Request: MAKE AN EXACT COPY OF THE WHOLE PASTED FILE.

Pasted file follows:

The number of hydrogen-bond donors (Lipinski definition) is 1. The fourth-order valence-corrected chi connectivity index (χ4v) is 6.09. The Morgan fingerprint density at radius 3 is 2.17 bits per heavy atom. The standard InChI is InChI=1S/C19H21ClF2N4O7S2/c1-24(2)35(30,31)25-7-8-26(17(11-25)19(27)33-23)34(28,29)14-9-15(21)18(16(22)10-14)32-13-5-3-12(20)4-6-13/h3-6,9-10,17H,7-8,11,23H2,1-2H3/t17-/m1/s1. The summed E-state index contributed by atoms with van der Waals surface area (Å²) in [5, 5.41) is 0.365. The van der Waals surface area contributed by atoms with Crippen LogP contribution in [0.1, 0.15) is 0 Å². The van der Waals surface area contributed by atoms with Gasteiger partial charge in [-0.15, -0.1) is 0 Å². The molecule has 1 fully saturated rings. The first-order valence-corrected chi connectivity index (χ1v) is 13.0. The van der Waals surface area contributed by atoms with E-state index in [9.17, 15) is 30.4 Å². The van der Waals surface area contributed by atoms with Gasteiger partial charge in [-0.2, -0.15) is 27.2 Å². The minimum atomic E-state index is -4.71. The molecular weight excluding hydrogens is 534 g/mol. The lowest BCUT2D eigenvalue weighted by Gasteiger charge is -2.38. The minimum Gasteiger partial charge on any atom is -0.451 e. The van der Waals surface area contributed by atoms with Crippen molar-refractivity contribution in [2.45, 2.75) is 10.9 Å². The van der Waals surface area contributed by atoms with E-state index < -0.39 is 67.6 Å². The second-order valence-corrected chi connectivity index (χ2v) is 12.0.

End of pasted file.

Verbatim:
The number of hydrogen-bond donors (Lipinski definition) is 1. The fourth-order valence-corrected chi connectivity index (χ4v) is 6.09. The Morgan fingerprint density at radius 3 is 2.17 bits per heavy atom. The standard InChI is InChI=1S/C19H21ClF2N4O7S2/c1-24(2)35(30,31)25-7-8-26(17(11-25)19(27)33-23)34(28,29)14-9-15(21)18(16(22)10-14)32-13-5-3-12(20)4-6-13/h3-6,9-10,17H,7-8,11,23H2,1-2H3/t17-/m1/s1. The summed E-state index contributed by atoms with van der Waals surface area (Å²) in [5, 5.41) is 0.365. The van der Waals surface area contributed by atoms with Crippen LogP contribution in [0.1, 0.15) is 0 Å². The van der Waals surface area contributed by atoms with Gasteiger partial charge in [-0.15, -0.1) is 0 Å². The molecule has 1 fully saturated rings. The first-order valence-corrected chi connectivity index (χ1v) is 13.0. The van der Waals surface area contributed by atoms with E-state index in [9.17, 15) is 30.4 Å². The van der Waals surface area contributed by atoms with Gasteiger partial charge in [-0.2, -0.15) is 27.2 Å². The minimum atomic E-state index is -4.71. The molecular weight excluding hydrogens is 534 g/mol. The lowest BCUT2D eigenvalue weighted by Gasteiger charge is -2.38. The minimum Gasteiger partial charge on any atom is -0.451 e. The van der Waals surface area contributed by atoms with Crippen molar-refractivity contribution in [2.45, 2.75) is 10.9 Å². The van der Waals surface area contributed by atoms with E-state index < -0.39 is 67.6 Å². The second-order valence-corrected chi connectivity index (χ2v) is 12.0.